TSYS said Wednesday it is hiring banking industry veteran Pamela Joseph, who retired from Minneapolis-based U.S. Bancorp last June, as its president and chief operating officer. She also becomes a member of its board of directors immediately.
When she starts May 1, Joseph, 57, will become the highest-ranking woman ever at the Columbus-based credit-card and payments processor, which does business around the world.
When she becomes president, Joseph will take the title and duties held by Troy Woods, TSYS chairman and chief executive officer, who also retained the position of president and COO after being promoted to CEO in August 2014 upon the retirement of longtime top executive Phil Tomlinson. He assumed the chairman of the board role from Tomlinson in April 2015.
“With the addition of Patty Watson and now with myself, I think Total (System Services) is really making a statement about the opportunity at the company for women,” Joseph said in a phone interview from Atlanta, where she resides. “I’ve done a lot of work to help women in leadership, and I expect to do more of that at TSYS as well.”
TSYS hired Watson as senior executive vice president and chief information officer last September. She joined the local firm from The Brinks Company in Texas, working with Bank of America prior to that.
Joseph said she has known both Woods and Tomlinson for more than 20 years, having done business with TSYS. She said the company is well known for its “best in class technology platforms and a blue chip customer roster.”
“It’s a great culture, a very trusted and ethical company and I’m very excited about having the opportunity to join them,” said Joseph, confiding she spent the last 10 months of her retirement traveling and spending lots of time with family. But, she said of cutting short that retirement, the TSYS job “was just an opportunity that I couldn’t pass up.”
As chief operating officer and second in command at TSYS, Joseph will be in charge of ongoing operations at the company. As CEO, Woods is the top decision-maker responsible for developing strategies for growing the firm’s business and satisfying its customers, which include banks, retailers and merchants that equipment and services to handle consumer transactions.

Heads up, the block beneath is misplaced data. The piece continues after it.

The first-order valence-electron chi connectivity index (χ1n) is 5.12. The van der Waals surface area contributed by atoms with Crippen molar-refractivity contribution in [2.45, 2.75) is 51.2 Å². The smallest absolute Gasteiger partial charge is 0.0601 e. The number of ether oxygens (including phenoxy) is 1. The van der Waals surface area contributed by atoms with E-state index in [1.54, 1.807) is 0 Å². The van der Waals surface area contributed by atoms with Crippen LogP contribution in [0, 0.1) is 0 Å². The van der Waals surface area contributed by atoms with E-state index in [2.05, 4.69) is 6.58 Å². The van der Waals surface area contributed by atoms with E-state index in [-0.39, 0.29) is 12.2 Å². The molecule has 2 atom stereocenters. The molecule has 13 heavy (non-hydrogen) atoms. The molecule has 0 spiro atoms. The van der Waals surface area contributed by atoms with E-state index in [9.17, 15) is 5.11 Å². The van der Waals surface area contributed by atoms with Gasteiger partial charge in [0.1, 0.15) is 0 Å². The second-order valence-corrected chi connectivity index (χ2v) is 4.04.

“We are delighted that Pam will be joining our executive team as President and COO and is the newest member of our board of directors,” Woods said in a statement. “She is immensely respected within the payments industry and has a deep familiarity with our company from years of working together which are tremendous assets as we strive to deliver people-centered innovation in this rapidly evolving payments industry.”
Joseph, accustomed to juggling duties, had served as vice chairman of U.S. Bancorp’s payment services division since 2004. At the same time, she was chairman and CEO of Atlanta-based Elavon, a subsidiary of U.S. Bancorp that processes card transactions for merchants globally. Before that, she worked with Visa International and Wells Fargo Bank.
The incoming TSYS president has been honored by Payments Source, which placed her among the “Most Influential Women in Payments.” American Banker also listed her as one of the “Most Powerful Women in Banking.”
Outside of her corporate duties, she sits on the boards of directors of TransUnion, Paychex and Centene Corp. She is on Spelman College’s board of trustees. She also is chairwoman of Women Leaders in Action, a nonprofit organization with the mission of educating young women in Africa.
Joseph’s addition to TSYS top management comes with the company on a steady growth curve. The processor racked up a profit of $364 million in 2015 on total revenues of $2.8 billion.
The Columbus company in January also unveiled the largest acquisition in its history, the $2.35 billion purchase of Hauppauge, N.Y.-based TransFirst, a privately owned firm that serves merchants across the U.S. The deal easily surpasses the previous largest purchase by TSYS — the $1.4 billion acquisition of Austin, Texas-based NetSpend, a company that markets and sells prepaid cards, often for those with no bank accounts.
“Frankly, I think the company has a lot of growth potential, as well as the opportunity to do more in a partnership and an innovation space,” Joseph said. “Those are the areas that Troy and I talked about specifically, especially with all the movement now to mobile. As you know, technology continues to change and advance, so it’s just working closely with Patty to make sure we’re out in front on behalf of our customers.”
Joseph said she will continue to live in Atlanta, where her son is still finishing high school. But, she said, a “good amount” of her time will be in Columbus, which she called “beautiful” with its presence along the Chattahoochee River.
“I think it’s starting to become quite a metropolis,” she said of the city.
TSYS has a workforce of about 10,500 worldwide, with about 4,800 of those employed in Columbus. TransFirst, which has about 1,000 workers, would add to that total.